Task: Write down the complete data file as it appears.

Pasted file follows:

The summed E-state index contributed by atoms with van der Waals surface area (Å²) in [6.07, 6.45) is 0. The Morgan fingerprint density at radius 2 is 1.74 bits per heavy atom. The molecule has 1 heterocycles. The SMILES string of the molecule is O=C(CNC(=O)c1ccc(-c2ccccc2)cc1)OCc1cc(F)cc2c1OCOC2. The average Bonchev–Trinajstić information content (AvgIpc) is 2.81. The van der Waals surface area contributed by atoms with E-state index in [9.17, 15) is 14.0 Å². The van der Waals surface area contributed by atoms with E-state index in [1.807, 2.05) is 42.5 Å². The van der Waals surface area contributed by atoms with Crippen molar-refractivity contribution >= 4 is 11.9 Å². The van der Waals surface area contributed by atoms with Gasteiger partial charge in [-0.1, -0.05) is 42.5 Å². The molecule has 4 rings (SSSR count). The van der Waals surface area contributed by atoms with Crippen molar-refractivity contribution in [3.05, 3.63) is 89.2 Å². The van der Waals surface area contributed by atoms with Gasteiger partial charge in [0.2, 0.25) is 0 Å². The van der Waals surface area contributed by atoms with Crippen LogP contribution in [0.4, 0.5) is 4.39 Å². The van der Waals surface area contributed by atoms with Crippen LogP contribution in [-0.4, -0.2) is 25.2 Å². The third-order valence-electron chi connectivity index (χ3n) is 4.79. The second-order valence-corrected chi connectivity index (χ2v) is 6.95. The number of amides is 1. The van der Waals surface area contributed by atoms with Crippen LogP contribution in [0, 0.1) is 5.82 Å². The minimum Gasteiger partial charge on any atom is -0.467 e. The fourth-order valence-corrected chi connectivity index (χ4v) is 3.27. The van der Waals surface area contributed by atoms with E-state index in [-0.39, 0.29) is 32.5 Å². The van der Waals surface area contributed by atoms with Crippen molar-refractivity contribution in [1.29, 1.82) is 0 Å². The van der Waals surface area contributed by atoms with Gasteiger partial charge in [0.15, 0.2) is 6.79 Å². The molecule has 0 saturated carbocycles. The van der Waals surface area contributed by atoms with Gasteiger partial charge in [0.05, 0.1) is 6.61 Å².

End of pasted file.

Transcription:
The summed E-state index contributed by atoms with van der Waals surface area (Å²) in [6.07, 6.45) is 0. The Morgan fingerprint density at radius 2 is 1.74 bits per heavy atom. The molecule has 1 heterocycles. The SMILES string of the molecule is O=C(CNC(=O)c1ccc(-c2ccccc2)cc1)OCc1cc(F)cc2c1OCOC2. The average Bonchev–Trinajstić information content (AvgIpc) is 2.81. The van der Waals surface area contributed by atoms with E-state index in [9.17, 15) is 14.0 Å². The van der Waals surface area contributed by atoms with E-state index in [1.807, 2.05) is 42.5 Å². The van der Waals surface area contributed by atoms with Crippen molar-refractivity contribution >= 4 is 11.9 Å². The van der Waals surface area contributed by atoms with Gasteiger partial charge in [-0.1, -0.05) is 42.5 Å². The molecule has 4 rings (SSSR count). The van der Waals surface area contributed by atoms with Crippen molar-refractivity contribution in [3.05, 3.63) is 89.2 Å². The van der Waals surface area contributed by atoms with Gasteiger partial charge in [0.2, 0.25) is 0 Å². The van der Waals surface area contributed by atoms with Crippen LogP contribution in [0.4, 0.5) is 4.39 Å². The van der Waals surface area contributed by atoms with Crippen LogP contribution in [-0.4, -0.2) is 25.2 Å². The third-order valence-electron chi connectivity index (χ3n) is 4.79. The second-order valence-corrected chi connectivity index (χ2v) is 6.95. The number of amides is 1. The van der Waals surface area contributed by atoms with Crippen LogP contribution in [0, 0.1) is 5.82 Å². The minimum Gasteiger partial charge on any atom is -0.467 e. The fourth-order valence-corrected chi connectivity index (χ4v) is 3.27. The van der Waals surface area contributed by atoms with E-state index in [-0.39, 0.29) is 32.5 Å². The van der Waals surface area contributed by atoms with Crippen molar-refractivity contribution in [1.29, 1.82) is 0 Å². The van der Waals surface area contributed by atoms with Gasteiger partial charge in [0.15, 0.2) is 6.79 Å². The molecule has 0 saturated carbocycles. The van der Waals surface area contributed by atoms with Gasteiger partial charge in [0.05, 0.1) is 6.61 Å².